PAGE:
What does a real man look like in today’s (western) culture? A macho tough guy who never cries; he doesn’t let anyone tell him what to do – not his wife or his workmates or his buddies and certainly not God. He does what he likes with his money and his free time. If he wants to spend every night watching sports or his favourite TV shows or playing X-Box, that’s his right.
It would be easy to let the world’s expectations and stereotypes shape what we are as Christian men, even though the word of God challenges these cultural norms at every point. It would be so easy to just copy the models of masculinity we see all around us—our own fathers, our friends, our fictional heroes from TV and the sporting world—rather than searching the Scriptures to see what a real man is meant to be. A whole series on this topic would be helpful for those of us who need all the help we can get in learning to be men, but let me mention just one way the God who invented masculinity when he made human beings male and female tells us we are to act like men. It’s found in 1 Timothy 2.8:
I desire then that in every place the men should pray, lifting holy hands without anger or quarrelling.
Let’s unpack this verse a little…
The Greek word for ‘men’ here is a word that means males as opposed to females. The verse is not at all forbidding women to pray—they should and must (although the contexts in which they are to lead in prayer is a separate question)—but it is calling men to step up and take the lead in praying. Why? Verse 13 explains: ‘Adam was formed first, then Eve’. God made men to be leaders. This verse is not just for ministers, elders and deacons. All men as men have the responsibility of being leaders in prayer.
This is underscored by the phrase ‘in every place’. No matter where you go in the world, this should be the norm because it’s a creation pattern and not a cultural one. And in every context it’s men who have the responsibility of taking the lead in prayer. Whatever your own church believes about the appropriateness of women praying aloud in a prayer meeting, it is the men who should be taking the lead. If your prayer meetings suffer, as ours sometimes do, from prolonged gaps between prayers, it’s the men’s responsibility to fill those gaps and set an example to the younger men of what masculinity looks like. In the home it is the man’s responsibility as the head of the home to gather his family for family worship. I’m not saying that she will not share in the reading/praying, but it should be the man who take the lead. But he won’t just take the lead at set times of prayer like family worship or giving thanks before a meal—a man lifting up his hands in prayer in every place will be frequently leading his family in prayer on all kinds of spontaneous occasions, as and when the opportunity arises. When his wife is troubled about something, he comforts and encourages her… and lifts up his hands in prayer. When he has disciplined one of his children, he leads the child in prayer. When a crisis has rocked the family, or some joyful news has been received, he lifts up his hands in prayer. God wants the men in every place to pray. Are you stepping up to fill the place God has called you to fill in prayer?
If not, what is holding you back? A sense of inadequacy? ‘I don’t know what to say’. Then learn. Don’t let the fear of not doing something excellently stop you from doing it at all. That’s just pride. It doesn’t stop you playing golf, does it? And like golf (maybe!), the more you do it the better you’ll get. There are plenty of resources to help you – not least your pastor or other elders. It will never get any easier to start leading in prayer than right now, today. So man up!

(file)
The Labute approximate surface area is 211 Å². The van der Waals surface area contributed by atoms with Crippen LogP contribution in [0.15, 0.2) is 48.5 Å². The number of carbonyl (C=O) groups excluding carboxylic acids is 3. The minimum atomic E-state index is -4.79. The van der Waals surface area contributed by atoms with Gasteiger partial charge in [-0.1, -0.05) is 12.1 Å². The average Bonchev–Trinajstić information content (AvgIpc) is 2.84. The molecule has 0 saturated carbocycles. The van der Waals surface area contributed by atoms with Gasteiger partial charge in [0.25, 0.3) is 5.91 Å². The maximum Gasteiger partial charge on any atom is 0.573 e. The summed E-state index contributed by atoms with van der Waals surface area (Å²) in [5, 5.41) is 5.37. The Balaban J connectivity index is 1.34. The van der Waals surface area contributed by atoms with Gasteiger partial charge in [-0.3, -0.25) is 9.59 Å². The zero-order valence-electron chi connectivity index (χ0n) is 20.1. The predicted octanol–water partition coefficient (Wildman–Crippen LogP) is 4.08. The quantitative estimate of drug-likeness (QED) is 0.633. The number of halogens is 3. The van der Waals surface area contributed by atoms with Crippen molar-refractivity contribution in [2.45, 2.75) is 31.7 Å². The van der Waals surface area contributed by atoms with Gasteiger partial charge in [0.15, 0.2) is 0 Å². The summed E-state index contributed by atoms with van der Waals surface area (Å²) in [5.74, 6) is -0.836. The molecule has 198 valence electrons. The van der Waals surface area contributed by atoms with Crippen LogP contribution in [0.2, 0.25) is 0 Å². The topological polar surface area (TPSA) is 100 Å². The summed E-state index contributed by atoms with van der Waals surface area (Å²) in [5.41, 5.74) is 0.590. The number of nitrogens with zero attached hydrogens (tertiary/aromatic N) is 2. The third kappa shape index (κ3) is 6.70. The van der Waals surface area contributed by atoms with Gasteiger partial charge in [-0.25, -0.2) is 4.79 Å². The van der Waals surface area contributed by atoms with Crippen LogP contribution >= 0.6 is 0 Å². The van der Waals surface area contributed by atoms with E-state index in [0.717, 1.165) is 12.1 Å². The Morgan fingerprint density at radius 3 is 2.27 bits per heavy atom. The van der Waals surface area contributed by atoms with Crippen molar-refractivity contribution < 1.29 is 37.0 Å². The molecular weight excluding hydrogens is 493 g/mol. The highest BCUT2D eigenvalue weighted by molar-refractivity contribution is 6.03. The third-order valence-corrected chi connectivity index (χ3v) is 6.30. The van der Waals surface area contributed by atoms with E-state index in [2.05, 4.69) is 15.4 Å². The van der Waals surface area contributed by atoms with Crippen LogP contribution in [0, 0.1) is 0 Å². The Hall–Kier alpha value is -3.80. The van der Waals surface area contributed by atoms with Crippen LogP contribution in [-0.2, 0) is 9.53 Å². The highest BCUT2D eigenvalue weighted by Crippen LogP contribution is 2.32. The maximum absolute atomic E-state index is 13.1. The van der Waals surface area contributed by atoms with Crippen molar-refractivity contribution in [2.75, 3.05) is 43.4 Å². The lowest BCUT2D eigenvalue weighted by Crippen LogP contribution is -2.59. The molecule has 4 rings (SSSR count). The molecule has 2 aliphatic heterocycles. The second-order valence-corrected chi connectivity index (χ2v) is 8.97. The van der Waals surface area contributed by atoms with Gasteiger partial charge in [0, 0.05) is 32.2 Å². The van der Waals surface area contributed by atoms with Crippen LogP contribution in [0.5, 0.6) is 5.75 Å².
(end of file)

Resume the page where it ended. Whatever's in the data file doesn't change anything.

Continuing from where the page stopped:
Or is it a sense of shame? Maybe you haven’t been a great example of a husband and father in your home in other ways. Don’t let that hold you back either. Change, by the grace of God. Confess your failures as a husband and father to your family and ask for their forgiveness. That’s another thing that real men do, according to God’s word. Confess that you haven’t been the leader in prayer that you ought to have been and ask for their forgiveness for that too, and make it clear you’re going to work at it from now on. God wants you to channel all that masculine gutsy determination that you display in other areas of your life into being a spiritual leader in your home. Talk to other men in your church who are good examples of men who lead in prayer and find out what makes them tick, spiritually speaking.
Lastly, we need to pray with holy hands. Scripture often speaks about the incompatibility of anger or quarrelling with prayer and worship. If you have an issue with another member of the church, deal with it before you offer up your prayers in the prayer meeting or enter into worship (Matthew 5.23-24). That’s another thing real men don’t do—they don’t nurse grudges like cowards but have the courage to resolve things openly and in a straightforward way with others. Deal with any sinful habits of behaviour that you’re hiding too—you can’t pray with holy hands if you’re holding onto an internet pornography habit at the same time, or if you’re making no effort to rein in a foul temper in your home. Psalm 66.18: If I had cherished iniquity in my heart, the Lord would not have listened.
Why not find another couple of men to pray with on a regular basis—men you can be accountable to and share your struggles with (and they to you), so that as iron sharpens iron you can sharpen one another to man up and lift up holy hands in prayer.
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